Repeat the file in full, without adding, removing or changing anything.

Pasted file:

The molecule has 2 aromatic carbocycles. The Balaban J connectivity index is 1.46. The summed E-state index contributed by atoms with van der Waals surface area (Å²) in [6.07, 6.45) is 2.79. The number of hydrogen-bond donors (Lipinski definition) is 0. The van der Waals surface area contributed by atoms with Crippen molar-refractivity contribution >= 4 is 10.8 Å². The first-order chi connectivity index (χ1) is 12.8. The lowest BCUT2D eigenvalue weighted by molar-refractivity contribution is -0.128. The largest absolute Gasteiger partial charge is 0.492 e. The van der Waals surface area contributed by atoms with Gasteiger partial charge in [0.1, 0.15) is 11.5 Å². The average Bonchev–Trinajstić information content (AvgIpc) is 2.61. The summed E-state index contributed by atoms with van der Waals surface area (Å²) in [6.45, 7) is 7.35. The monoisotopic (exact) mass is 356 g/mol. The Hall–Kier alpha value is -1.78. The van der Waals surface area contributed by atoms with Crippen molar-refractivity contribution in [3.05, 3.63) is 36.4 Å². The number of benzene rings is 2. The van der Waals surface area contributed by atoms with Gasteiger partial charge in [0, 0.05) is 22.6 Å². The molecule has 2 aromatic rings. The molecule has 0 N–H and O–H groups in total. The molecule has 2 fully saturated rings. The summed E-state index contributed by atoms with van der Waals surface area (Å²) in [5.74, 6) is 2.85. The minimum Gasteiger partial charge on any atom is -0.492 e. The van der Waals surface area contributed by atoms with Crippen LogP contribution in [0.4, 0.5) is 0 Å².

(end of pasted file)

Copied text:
The molecule has 2 aromatic carbocycles. The Balaban J connectivity index is 1.46. The summed E-state index contributed by atoms with van der Waals surface area (Å²) in [6.07, 6.45) is 2.79. The number of hydrogen-bond donors (Lipinski definition) is 0. The van der Waals surface area contributed by atoms with Crippen molar-refractivity contribution >= 4 is 10.8 Å². The first-order chi connectivity index (χ1) is 12.8. The lowest BCUT2D eigenvalue weighted by molar-refractivity contribution is -0.128. The largest absolute Gasteiger partial charge is 0.492 e. The van der Waals surface area contributed by atoms with Gasteiger partial charge in [0.1, 0.15) is 11.5 Å². The average Bonchev–Trinajstić information content (AvgIpc) is 2.61. The summed E-state index contributed by atoms with van der Waals surface area (Å²) in [6.45, 7) is 7.35. The monoisotopic (exact) mass is 356 g/mol. The Hall–Kier alpha value is -1.78. The van der Waals surface area contributed by atoms with Crippen molar-refractivity contribution in [3.05, 3.63) is 36.4 Å². The number of benzene rings is 2. The van der Waals surface area contributed by atoms with Gasteiger partial charge in [0, 0.05) is 22.6 Å². The molecule has 2 aromatic rings. The molecule has 0 N–H and O–H groups in total. The molecule has 2 fully saturated rings. The summed E-state index contributed by atoms with van der Waals surface area (Å²) in [5.74, 6) is 2.85. The minimum Gasteiger partial charge on any atom is -0.492 e. The van der Waals surface area contributed by atoms with Crippen LogP contribution in [0.4, 0.5) is 0 Å².